Workplace Democracy – Histadrut Delegation Visits Germany to Learn About Employee Participation in Decision-Making in the Workplace
A delegation from the Histadrut recently visited Germany to learn about its advanced model of employee participation in decision-making in the workplace. A group of chairpersons of workers’ committees, and Histadrut workers who lead and support processes of unionizing and renegotiation of collective agreements visited Germany. The delegation met with employers and employees in companies that have employees on their boards, representatives of the German Ministry of Labor, the Hans Bockler Foundation, and the DGB trade union federation.
The German model of employee participation is one of the most advanced in the world. It is enshrined in federal legislation and collective agreements. Employees have a right to be informed and consulted about decisions that affect their work lives. They also have a right to be represented on the boards of directors of companies.
“The democratic dimension at the workplace was significant to the people they talked with, in the ways they described their relationship with management and their satisfaction with their workplaces.”Tomer Reznik, Deputy Chairman of the Histadrut and Chairman of the Division for Industrial Democracy
Tomer Reznik, Deputy Chairman of the Histadrut and Chairman of the Division for Industrial Democracy in the Histadrut led the delegation. He said that in meetings with German employers, the delegation met with “very positive attitudes and practical reflections on businesses’ benefits to the representation of employees on boards.” While there were some issues discussed with them, the Israelis learned how the participation of employees in companies’ decision-making contributes to their business sustainability.
When visiting some factories to understand how the German model of employees’ representation in decision-making looked on the ground, the Israelis saw the positive impact on working relations. Reznik said that it was noticeable that “the democratic dimension at the workplace was significant to the people they talked with, in the ways they described their relationship with management and their satisfaction with their workplaces.”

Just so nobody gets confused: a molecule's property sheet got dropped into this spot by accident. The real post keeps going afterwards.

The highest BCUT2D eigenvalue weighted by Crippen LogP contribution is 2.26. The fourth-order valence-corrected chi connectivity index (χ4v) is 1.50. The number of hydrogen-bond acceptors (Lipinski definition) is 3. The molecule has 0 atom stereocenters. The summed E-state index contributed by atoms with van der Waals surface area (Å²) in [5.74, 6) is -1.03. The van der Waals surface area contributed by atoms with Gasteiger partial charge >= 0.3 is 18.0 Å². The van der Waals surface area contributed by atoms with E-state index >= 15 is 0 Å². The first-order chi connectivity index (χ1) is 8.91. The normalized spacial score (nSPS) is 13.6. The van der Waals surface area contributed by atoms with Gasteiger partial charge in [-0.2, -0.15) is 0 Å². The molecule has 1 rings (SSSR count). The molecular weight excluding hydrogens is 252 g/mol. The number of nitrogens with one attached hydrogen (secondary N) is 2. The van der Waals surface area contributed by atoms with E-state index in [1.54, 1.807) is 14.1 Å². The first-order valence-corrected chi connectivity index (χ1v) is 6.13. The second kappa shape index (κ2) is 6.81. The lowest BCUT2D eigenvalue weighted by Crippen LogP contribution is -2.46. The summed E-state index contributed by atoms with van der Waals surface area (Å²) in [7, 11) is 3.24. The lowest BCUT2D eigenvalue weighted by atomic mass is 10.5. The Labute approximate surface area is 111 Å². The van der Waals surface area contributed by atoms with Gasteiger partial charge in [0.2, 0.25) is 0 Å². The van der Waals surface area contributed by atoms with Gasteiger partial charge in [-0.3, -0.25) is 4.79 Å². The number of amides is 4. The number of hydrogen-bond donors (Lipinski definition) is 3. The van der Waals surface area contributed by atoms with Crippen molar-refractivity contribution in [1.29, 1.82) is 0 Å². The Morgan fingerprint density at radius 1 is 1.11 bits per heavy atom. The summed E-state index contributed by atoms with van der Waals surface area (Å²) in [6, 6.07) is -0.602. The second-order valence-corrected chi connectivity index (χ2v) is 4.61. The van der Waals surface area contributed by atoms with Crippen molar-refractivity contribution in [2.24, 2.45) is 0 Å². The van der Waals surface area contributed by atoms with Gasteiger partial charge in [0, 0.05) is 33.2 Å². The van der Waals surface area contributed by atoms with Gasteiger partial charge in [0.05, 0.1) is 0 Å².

At the conclusion of the delegation, Reznik also said that employee participation in decision-making is “the future of advanced labor relations,” and that Israel has a lot to learn from the German model. He called on workers’ committees and managements to adopt employee participation models in collective agreements.
“The resounding call for democracy should not and cannot stop at the workplace gates. Employee participation in decision-making in the workplace is the future of advanced labor relations, and we in Israel have a lot to learn from the German model.”Tomer Reznik
The chairman of the Assuta Tel Aviv workers’ committee – Maggie Moore, said: “The index of the 40 most powerful corporations in Germany shows that 32 of them have employee representation on the boards. In the enriching meetings we held at the Ministry of Labor and Welfare of Germany and in the meeting with the Deputy Minister, Kerstin Griese, we also learned about the importance of such a move in Israel. The integration of employee representation in boards of directors significantly increases organizations’ resilience, the trust between management and employees, and organizations’ development. There is definitely something to learn from our hosts in Germany.”
Chairman of the Pelephone workers’ committee – Yehiel Shemen, said: “We were exposed to innovative models in the field of labor relations, to different approaches regarding employee participation in decision-making and a strategic view of workplaces. We return with many insights and new partners for the development and adjustments of the work organized here with us. Among other things, on issues such as workers’ rights, harassment in workplaces and treatment of sexual harassment.”
The delegation was also supported by the Friedrich Ebert Foundation. Micky Drill, the foundation’s representative at the Histadrut coordinated the schedule and accompanied the delegation in Germany. Amongst the key figures the group met with, was Deputy Minister of Labor Kerstin Griese, who emphasized the importance of employee participation to Germany’s democratic and economic fabric. Thomas Fischer, Head of the Political Strategy and Planning Department at the DGB, and Reinald Thannisch, Head of the Co-Determination Department at the Ver.di trade union, shared insights from the trade unions’ perspective on co-determination. Navid Armeli, Economist from the Institute of Co-determination and Corporate Governance of the Hans Bockler Foundation presented the training and development opportunities his organization provides to qualify board members across local industries.
The Director General of the International Relations Division at the Histadrut – Peter Lerner, said: “Delegations aimed at learning from our partners in the world in general, and from the German unions, the DGB in particular, are a significant opportunity for professional growth for the workers movement in Israel. As per the policy of the Chairman of the Histadrut, Arnon Bar-David, we are working to bring knowledge from the world to benefit the workers in Israel. We believe that with the extensive knowledge they gained during the delegation, the participants will have the tools to promote the influence of workers’ representatives in the workplace, for the benefit of the companies, organizations and for the sake of the workers.”
In the aftermath of the delegation, Reznik and Lerner agreed to continue fostering cooperation with the German counterparts of the Hitadrut – the DGB, to continue the study of the German model and explore its implementation in Israel.
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